Wednesday, August 31, 2016

Q: Each time my wife and I come in to talk to you about real estate, you keep telling us to get preapproved for a loan.

You seem reluctant to keep showing us any more houses until we tell you that we’ve filled out all that paperwork with our loan officer.  It feels like you’re being pushy.  We can get all of that done once we find a house. No sense spending the time and money (credit reports cost money) until we find something we want.

A:  Even in a slower market, which this is not, you would be well advised to get your preapproval completed.  In a fast market like this, you may not have a day to spare in making an offer; much less the several days or weeks it takes to get fully approved for a loan.  You are also working in the dark when it comes to price range. I know you feel comfortable with a particular mortgage payment, but you don’t know how much you actually qualify for until the lender does all of their research. 

In slower times we could get by with a quick prequalification letter from a lender.  It basically says, “If everything you tell us is true and checks out, you are qualified to buy a home up to this price.”  That won’t cut it in a competitive market.  Sellers and their brokers want full preapproval.  They want to know that if they chose your offer over others, you will be able to close on the sale.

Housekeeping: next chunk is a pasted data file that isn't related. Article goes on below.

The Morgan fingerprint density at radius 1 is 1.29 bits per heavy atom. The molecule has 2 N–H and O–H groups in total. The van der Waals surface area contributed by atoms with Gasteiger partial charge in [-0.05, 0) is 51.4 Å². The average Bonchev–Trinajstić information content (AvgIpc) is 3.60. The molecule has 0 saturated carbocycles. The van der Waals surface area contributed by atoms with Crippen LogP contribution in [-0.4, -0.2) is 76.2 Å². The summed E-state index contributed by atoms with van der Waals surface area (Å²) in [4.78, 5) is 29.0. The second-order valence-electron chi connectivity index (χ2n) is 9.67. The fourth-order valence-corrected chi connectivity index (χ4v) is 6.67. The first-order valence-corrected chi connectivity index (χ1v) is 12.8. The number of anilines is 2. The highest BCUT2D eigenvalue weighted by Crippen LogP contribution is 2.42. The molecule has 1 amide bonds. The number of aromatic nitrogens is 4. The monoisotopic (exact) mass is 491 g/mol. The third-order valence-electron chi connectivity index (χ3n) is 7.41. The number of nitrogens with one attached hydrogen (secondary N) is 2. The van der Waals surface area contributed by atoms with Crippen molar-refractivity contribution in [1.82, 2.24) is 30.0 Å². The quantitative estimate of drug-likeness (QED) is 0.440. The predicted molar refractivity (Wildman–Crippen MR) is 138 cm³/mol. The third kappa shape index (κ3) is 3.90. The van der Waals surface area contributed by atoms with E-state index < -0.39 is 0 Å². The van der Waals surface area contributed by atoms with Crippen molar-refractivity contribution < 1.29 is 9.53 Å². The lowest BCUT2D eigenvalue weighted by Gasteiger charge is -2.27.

I often have clients who choose not to spend their last dime on a house.  I applaud that thinking.  They may be qualified to buy a home for $600,000 but don’t want to be burdened with a large mortgage payment, so they decide to only spend $475,000 on a home.  But they can’t make that decision until they know what they are qualified for.

Once we find a home that works for you I want you to be able to actually buy it.  Without the preapproval in your hands, that becomes difficult to impossible. 

Tuesday, August 30, 2016